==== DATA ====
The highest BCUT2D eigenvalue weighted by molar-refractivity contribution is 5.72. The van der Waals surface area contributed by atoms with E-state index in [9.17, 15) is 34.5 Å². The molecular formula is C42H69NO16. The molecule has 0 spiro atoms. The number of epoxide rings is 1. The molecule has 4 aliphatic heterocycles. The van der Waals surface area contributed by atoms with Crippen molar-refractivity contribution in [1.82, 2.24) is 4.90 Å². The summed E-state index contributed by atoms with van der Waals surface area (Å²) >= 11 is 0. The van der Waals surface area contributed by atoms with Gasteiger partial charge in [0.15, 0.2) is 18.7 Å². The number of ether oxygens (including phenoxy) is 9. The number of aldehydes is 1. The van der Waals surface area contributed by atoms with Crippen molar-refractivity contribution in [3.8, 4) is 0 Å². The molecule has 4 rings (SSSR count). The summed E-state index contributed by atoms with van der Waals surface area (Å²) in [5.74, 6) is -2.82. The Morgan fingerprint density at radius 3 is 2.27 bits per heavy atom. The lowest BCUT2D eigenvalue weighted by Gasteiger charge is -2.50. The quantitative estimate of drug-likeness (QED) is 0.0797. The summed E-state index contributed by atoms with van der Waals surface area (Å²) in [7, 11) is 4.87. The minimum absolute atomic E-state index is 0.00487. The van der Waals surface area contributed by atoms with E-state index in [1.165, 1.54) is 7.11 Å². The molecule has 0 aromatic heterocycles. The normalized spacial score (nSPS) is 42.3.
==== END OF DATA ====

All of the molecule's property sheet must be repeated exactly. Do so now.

The highest BCUT2D eigenvalue weighted by molar-refractivity contribution is 5.72. The van der Waals surface area contributed by atoms with E-state index in [9.17, 15) is 34.5 Å². The molecular formula is C42H69NO16. The molecule has 0 spiro atoms. The number of epoxide rings is 1. The molecule has 4 aliphatic heterocycles. The van der Waals surface area contributed by atoms with Crippen molar-refractivity contribution in [1.82, 2.24) is 4.90 Å². The summed E-state index contributed by atoms with van der Waals surface area (Å²) >= 11 is 0. The van der Waals surface area contributed by atoms with Gasteiger partial charge in [0.15, 0.2) is 18.7 Å². The number of ether oxygens (including phenoxy) is 9. The number of aldehydes is 1. The van der Waals surface area contributed by atoms with Crippen molar-refractivity contribution in [3.8, 4) is 0 Å². The molecule has 4 rings (SSSR count). The summed E-state index contributed by atoms with van der Waals surface area (Å²) in [5.74, 6) is -2.82. The Morgan fingerprint density at radius 3 is 2.27 bits per heavy atom. The lowest BCUT2D eigenvalue weighted by Gasteiger charge is -2.50. The quantitative estimate of drug-likeness (QED) is 0.0797. The summed E-state index contributed by atoms with van der Waals surface area (Å²) in [7, 11) is 4.87. The minimum absolute atomic E-state index is 0.00487. The van der Waals surface area contributed by atoms with E-state index in [1.165, 1.54) is 7.11 Å². The molecule has 0 aromatic heterocycles. The normalized spacial score (nSPS) is 42.3.